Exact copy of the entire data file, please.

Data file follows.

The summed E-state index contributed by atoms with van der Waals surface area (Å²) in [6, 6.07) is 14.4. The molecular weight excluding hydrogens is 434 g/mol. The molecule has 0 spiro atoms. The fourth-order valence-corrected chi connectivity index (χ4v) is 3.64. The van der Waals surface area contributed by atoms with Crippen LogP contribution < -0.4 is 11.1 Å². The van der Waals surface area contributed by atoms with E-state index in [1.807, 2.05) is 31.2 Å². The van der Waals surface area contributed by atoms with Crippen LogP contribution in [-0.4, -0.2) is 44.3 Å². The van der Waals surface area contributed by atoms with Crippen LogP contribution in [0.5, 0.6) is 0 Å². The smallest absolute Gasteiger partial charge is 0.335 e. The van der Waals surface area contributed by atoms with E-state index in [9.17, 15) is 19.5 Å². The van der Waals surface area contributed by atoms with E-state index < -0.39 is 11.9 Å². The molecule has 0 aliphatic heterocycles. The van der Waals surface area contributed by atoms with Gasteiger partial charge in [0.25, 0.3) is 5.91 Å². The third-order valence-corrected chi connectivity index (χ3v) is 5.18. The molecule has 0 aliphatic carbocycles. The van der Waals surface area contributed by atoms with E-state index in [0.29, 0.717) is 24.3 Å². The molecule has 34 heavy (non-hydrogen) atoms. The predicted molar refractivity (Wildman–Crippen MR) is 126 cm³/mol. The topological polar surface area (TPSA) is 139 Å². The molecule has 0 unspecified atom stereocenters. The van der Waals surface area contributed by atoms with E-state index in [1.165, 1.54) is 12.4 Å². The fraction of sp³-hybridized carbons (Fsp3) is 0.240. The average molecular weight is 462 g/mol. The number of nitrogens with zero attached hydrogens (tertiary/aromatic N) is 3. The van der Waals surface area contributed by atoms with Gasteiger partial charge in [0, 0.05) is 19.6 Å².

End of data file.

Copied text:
The summed E-state index contributed by atoms with van der Waals surface area (Å²) in [6, 6.07) is 14.4. The molecular weight excluding hydrogens is 434 g/mol. The molecule has 0 spiro atoms. The fourth-order valence-corrected chi connectivity index (χ4v) is 3.64. The van der Waals surface area contributed by atoms with Crippen LogP contribution < -0.4 is 11.1 Å². The van der Waals surface area contributed by atoms with E-state index in [1.807, 2.05) is 31.2 Å². The van der Waals surface area contributed by atoms with Crippen LogP contribution in [-0.4, -0.2) is 44.3 Å². The van der Waals surface area contributed by atoms with Crippen LogP contribution in [0.5, 0.6) is 0 Å². The smallest absolute Gasteiger partial charge is 0.335 e. The van der Waals surface area contributed by atoms with E-state index in [9.17, 15) is 19.5 Å². The van der Waals surface area contributed by atoms with E-state index < -0.39 is 11.9 Å². The molecule has 0 aliphatic heterocycles. The van der Waals surface area contributed by atoms with Gasteiger partial charge in [0.25, 0.3) is 5.91 Å². The third-order valence-corrected chi connectivity index (χ3v) is 5.18. The molecule has 0 aliphatic carbocycles. The van der Waals surface area contributed by atoms with E-state index in [0.29, 0.717) is 24.3 Å². The molecule has 34 heavy (non-hydrogen) atoms. The predicted molar refractivity (Wildman–Crippen MR) is 126 cm³/mol. The topological polar surface area (TPSA) is 139 Å². The molecule has 0 unspecified atom stereocenters. The van der Waals surface area contributed by atoms with E-state index in [1.165, 1.54) is 12.4 Å². The fraction of sp³-hybridized carbons (Fsp3) is 0.240. The average molecular weight is 462 g/mol. The number of nitrogens with zero attached hydrogens (tertiary/aromatic N) is 3. The van der Waals surface area contributed by atoms with Gasteiger partial charge in [0, 0.05) is 19.6 Å².